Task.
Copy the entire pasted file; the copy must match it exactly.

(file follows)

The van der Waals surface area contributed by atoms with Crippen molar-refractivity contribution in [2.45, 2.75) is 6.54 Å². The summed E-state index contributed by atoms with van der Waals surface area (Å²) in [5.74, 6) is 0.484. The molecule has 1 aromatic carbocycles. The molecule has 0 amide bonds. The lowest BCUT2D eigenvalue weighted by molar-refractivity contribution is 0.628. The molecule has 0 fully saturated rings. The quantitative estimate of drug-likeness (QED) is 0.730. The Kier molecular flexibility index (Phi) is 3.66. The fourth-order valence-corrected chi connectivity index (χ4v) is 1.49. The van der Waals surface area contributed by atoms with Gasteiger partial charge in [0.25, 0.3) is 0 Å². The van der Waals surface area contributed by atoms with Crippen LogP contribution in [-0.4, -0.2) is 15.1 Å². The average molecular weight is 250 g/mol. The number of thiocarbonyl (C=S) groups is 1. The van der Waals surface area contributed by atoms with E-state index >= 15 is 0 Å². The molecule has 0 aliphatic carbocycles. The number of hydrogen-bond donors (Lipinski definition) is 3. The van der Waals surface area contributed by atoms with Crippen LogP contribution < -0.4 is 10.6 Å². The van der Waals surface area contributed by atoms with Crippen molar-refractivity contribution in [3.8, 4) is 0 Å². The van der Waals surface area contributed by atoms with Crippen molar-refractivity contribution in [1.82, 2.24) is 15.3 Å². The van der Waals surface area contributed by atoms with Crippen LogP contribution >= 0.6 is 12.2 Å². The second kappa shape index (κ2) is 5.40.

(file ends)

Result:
The van der Waals surface area contributed by atoms with Crippen molar-refractivity contribution in [2.45, 2.75) is 6.54 Å². The summed E-state index contributed by atoms with van der Waals surface area (Å²) in [5.74, 6) is 0.484. The molecule has 1 aromatic carbocycles. The molecule has 0 amide bonds. The lowest BCUT2D eigenvalue weighted by molar-refractivity contribution is 0.628. The molecule has 0 fully saturated rings. The quantitative estimate of drug-likeness (QED) is 0.730. The Kier molecular flexibility index (Phi) is 3.66. The fourth-order valence-corrected chi connectivity index (χ4v) is 1.49. The van der Waals surface area contributed by atoms with Gasteiger partial charge in [0.25, 0.3) is 0 Å². The van der Waals surface area contributed by atoms with Crippen LogP contribution in [-0.4, -0.2) is 15.1 Å². The average molecular weight is 250 g/mol. The number of thiocarbonyl (C=S) groups is 1. The van der Waals surface area contributed by atoms with E-state index >= 15 is 0 Å². The molecule has 0 aliphatic carbocycles. The number of hydrogen-bond donors (Lipinski definition) is 3. The van der Waals surface area contributed by atoms with Crippen LogP contribution < -0.4 is 10.6 Å². The van der Waals surface area contributed by atoms with Crippen molar-refractivity contribution in [3.8, 4) is 0 Å². The van der Waals surface area contributed by atoms with Crippen molar-refractivity contribution in [1.82, 2.24) is 15.3 Å². The van der Waals surface area contributed by atoms with Crippen LogP contribution >= 0.6 is 12.2 Å². The second kappa shape index (κ2) is 5.40.